be generated.
Docker CLI clients may communicate with a Swarmd instance that is configured
to use the OpenStack Containers API as the backend for libswarm. This will
allow for tool compatability with the Docker ecosystem using the officially
supported means for integration of a distributed system.
The scope of the full API will cause this spec to be too long to review, so
the intent is to deal with the specific API design as a series of Gerrit
reviews that submit API code as Not Implemented stubs with docstrings that
clearly document the design, so allow for approval, and further implementation.
Security impact
Because Nova will not be changed, there should be no security impacts to Nova.
The Containers Service implementation, will have the following security related
* Need to authenticate against keystone using python-keystoneclient.
* A trust token from Nova will be needed in order for the Containers Service
to call the Nova API on behalf of a user.
* Limits must be implemented to control resource consumption in accordance with
* Providing STDIO access may generate a considerable amount of network chatter
between containers and clients through the relay. This could lead to
bandwidth congestion at the relays, or API nodes. An approach similar to
how we handle serial console access today will need to be considered to
mitigate this concern.
Using containers implies a range of security considerations for cloud
operators. These include:
* Containers in the same instance share an operating system. If the kernel is
exploited using a security vulnerability, processes in once container may
escape the constraints of the container and potentially access other
resources on the host, including contents of other containers.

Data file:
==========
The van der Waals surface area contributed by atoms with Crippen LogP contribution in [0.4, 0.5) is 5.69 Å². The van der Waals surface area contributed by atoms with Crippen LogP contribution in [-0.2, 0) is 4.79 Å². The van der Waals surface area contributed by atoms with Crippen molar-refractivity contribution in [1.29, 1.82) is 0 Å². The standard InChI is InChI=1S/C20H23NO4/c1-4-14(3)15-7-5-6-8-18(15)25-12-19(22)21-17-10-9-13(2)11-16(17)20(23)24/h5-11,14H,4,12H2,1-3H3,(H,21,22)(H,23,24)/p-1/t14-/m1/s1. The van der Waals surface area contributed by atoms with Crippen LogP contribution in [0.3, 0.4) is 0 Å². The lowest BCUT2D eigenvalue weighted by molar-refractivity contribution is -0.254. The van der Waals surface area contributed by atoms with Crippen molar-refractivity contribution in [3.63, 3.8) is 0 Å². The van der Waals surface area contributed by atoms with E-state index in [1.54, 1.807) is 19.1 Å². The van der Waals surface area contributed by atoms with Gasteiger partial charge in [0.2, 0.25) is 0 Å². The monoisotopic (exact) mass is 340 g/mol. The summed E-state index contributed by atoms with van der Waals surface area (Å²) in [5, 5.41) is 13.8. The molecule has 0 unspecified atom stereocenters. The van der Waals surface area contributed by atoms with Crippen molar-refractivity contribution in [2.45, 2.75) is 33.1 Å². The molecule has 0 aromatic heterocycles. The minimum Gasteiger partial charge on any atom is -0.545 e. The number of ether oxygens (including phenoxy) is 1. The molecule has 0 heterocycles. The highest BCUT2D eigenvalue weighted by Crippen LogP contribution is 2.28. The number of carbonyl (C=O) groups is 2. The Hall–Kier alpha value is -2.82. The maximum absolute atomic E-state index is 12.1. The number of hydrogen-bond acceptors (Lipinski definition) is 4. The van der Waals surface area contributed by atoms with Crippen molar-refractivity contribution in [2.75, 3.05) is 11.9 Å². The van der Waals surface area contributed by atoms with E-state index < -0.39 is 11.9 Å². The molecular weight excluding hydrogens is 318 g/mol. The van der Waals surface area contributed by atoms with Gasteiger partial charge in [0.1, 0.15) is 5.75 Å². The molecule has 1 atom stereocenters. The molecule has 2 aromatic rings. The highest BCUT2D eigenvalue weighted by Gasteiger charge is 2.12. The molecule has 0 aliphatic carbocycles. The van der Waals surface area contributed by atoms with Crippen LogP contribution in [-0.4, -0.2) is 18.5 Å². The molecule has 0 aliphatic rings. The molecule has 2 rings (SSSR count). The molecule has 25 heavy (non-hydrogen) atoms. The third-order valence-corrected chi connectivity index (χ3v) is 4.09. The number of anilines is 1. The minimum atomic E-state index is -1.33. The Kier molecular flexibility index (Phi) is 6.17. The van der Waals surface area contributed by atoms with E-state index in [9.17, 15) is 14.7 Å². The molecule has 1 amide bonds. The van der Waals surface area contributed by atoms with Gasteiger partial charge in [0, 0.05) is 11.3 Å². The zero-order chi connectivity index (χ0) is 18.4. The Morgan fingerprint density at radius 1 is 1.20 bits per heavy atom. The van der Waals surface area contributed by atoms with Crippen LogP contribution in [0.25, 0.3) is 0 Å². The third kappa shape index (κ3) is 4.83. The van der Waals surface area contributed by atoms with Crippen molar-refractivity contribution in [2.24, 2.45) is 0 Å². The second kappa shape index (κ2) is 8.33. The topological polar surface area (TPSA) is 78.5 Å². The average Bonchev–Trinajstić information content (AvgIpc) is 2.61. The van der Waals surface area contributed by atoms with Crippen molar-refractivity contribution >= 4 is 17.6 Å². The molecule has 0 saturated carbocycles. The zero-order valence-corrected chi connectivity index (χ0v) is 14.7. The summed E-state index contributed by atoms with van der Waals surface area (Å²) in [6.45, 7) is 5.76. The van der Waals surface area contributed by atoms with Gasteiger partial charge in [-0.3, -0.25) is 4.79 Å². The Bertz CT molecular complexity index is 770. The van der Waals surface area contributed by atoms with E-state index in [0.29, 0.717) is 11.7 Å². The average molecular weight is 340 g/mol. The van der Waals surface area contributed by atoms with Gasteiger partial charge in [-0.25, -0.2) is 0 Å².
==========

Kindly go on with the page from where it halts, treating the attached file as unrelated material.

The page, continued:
* Output of processes may be persisted by the containers service in order to
allow asynchronous collection of exit status, and terminal output. Such
content may include sensitive information. Features may be added to mitgate
the risk of this data being replicated in log messages, including errors.
* Creating containers usually requires root access. This means that the Agent
may need to be run with special privileges, or be given a method to
escalate privileges using techniques such as sudo.
* User provided data is passed through the API. This will require sensuble
data input validation.
Notifications impact
Contemplated features (in subsequent release cycles):
* Notify the end user each time a Nova instance is created or deleted by
the Containers service, if (s)he has registered for such notifications.
* Notify the user each on CRUD of containers containing start and end
notifications. (compute.container.create/delete/etc)
* Notify user periodically of existence of container service managed
containers (ex compute.container.exists)
Other end user impact
The user interface will be a REST API. On top of that API will be an
implementation of the libswarm API to allow for tools designed to use Docker
to treat OpenStack as an upstream system.
Performance Impact
The Nova API will be used to create instances as needed. If the Container to
Instance ratio is 10, then the Nova API will be called at least once for every
10 calls to the Containers Service. Instances that are left empty will be
automatically deleted, so in the example of a 10:1 ratio, the Nova API will be
called to perform a delete for every 10 deletes in the Container Service.
Depending on the configuration, the ratio may be as low as 1:1.
The Containers Service will only access Nova through its API, not by accessing
its database.
Other deployer impact
Deployers may want to adjust the default flavor used for Nova Instances created
by the Containers Service.
There should be no impact on users of prior releases, as this introduces a new
Developer impact
Minimal. There will be minimal changes required in Nova, if any.
Primary assignee:
Other contributors:
Work Items
1. Agent
2. Relay
3. API Service
4. IO Relays
1. <Links to Agent Blueprint and Spec here, once ready>
2. Early implementations may use libswarm, or a python port of libswarm to
implement Docker API conpatibility.
Each commit will be accompanied with unit tests, and Tempest functional tests.
Documentation Impact
A set of documentation for this new service will be required.
* Link to high level draft proposal from the Nova Midcyle Meetup for Juno:
`PDF <>`_
* `Libswarm Source <>`_